First, I set up all the PCs on the LAN with the ISP-provided IP addresses. This step is important: Each machine must have a separate and distinct, honest-to-goodness Internet address. Do not make up addresses, and do not use the non-routable addresses. (A surprising number of people email me looking for help in setting up their routers, and the problem turns out to be that they just made up some IP addresses.)
Then, I set up the NIC on the router PC and gave it an ISP-supplied address. The router PC eventually ends up with two IP addresses, one for the NIC and another for the RAS connection to the ISP. I installed a fresh copy of NT Server 4.0 on the router machine from the distribution CD-ROM. I did not install RAS, because Steelhead removes RAS before installing. I pointed all the PCs' default gateways to the IP address on the router PC's NIC. Then I made sure that all the PCs on the LAN could ping each other. With that done, I knew the LAN worked properly.
I installed SP2 on the router PC; yes, that's SP2, because SP3 didn't work with Steelhead and my dial-up configuration. Microsoft fixed this problem for the final release, and RRAS requires SP3. I then installed Steelhead. It arrived as one EXE file but expanded to several files that install with the command mprsetup <directory> where <directory> is the directory that those files reside in. The setup program offers check boxes to let Steelhead handle network connections, routing, and dial-up connections; I checked them all, and the system restarted.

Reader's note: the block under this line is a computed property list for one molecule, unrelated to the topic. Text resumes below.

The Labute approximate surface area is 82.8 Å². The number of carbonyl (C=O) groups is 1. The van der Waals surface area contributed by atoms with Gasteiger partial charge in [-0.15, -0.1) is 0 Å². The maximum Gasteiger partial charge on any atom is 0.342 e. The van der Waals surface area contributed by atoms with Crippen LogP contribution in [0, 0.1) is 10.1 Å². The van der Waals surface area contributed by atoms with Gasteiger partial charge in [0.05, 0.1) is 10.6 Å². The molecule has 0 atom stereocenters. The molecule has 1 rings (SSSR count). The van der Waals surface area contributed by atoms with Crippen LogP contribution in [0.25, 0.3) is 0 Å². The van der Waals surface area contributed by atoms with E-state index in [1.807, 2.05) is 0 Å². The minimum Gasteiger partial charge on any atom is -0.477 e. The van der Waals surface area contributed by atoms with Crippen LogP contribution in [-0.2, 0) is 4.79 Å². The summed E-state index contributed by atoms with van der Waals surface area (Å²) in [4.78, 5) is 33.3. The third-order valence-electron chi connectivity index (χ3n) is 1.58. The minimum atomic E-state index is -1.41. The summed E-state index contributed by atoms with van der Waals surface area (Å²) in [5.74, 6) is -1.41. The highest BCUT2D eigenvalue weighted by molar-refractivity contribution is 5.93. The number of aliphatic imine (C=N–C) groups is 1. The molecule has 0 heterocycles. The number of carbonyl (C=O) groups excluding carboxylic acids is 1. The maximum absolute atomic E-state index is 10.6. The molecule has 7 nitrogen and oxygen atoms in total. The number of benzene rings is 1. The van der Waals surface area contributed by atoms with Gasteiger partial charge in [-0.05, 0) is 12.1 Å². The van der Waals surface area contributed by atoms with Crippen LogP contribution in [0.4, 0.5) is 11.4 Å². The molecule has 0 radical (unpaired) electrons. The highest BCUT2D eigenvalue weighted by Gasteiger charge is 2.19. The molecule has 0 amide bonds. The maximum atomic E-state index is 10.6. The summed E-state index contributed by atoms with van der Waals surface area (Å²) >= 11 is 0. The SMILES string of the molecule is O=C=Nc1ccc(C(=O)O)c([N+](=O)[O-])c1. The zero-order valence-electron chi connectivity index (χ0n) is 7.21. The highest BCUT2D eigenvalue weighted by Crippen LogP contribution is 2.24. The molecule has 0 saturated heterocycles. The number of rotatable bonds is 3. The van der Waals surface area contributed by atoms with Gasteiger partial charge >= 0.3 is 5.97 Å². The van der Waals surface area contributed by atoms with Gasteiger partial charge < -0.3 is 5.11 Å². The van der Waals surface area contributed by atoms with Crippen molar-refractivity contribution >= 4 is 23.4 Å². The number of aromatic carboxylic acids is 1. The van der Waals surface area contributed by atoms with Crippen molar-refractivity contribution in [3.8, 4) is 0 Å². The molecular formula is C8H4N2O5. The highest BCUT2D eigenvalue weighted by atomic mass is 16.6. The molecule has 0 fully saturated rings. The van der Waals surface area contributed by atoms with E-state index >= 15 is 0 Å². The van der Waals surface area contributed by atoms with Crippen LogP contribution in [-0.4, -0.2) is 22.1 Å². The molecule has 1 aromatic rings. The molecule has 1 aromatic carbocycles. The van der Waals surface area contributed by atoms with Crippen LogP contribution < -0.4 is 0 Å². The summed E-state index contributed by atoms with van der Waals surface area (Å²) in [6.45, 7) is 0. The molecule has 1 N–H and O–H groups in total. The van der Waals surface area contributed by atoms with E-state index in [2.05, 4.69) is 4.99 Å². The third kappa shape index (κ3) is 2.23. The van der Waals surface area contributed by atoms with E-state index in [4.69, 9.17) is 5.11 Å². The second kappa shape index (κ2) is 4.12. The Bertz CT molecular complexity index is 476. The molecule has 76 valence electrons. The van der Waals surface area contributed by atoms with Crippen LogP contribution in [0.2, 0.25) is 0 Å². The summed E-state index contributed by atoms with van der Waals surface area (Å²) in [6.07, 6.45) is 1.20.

Next, I logged on at the server, opened up Dial-Up Networking (DUN), and figured out how to connect to my ISP. I wasn't worried about routing yet; I just wanted to get the NT Server to successfully dial up the ISP and establish a Point-to-Point Protocol (PPP) connection so that I could ping and run Internet Explorer and the like from the NT Server--I'll discuss routing to the other PCs a bit later. Mike Reilly covered using DUN to dial in to an ISP in "New to NT: Remote Access Service," May 1997, so I won't repeat how to do it here. You have to noodle around with the IP parameters to make a PPP connection with your ISP work well. And when I say, "You have to noodle," I mean it. My ISP had a specific FAQ on connecting with RAS and DUN, and some recommended settings were wrong. If tech support from your ISP is like tech support from most ISPs--that is, practically nonexistent--plan to spend a day or two messing with the DUN parameters. If you use a full-time connection such as a Frame Relay Access Device (FRAD) look to tech support for that device. In this case, don't buy the FRAD until you speak to both your ISP and the FRAD maker to be sure that someone will be around to help get you up and running.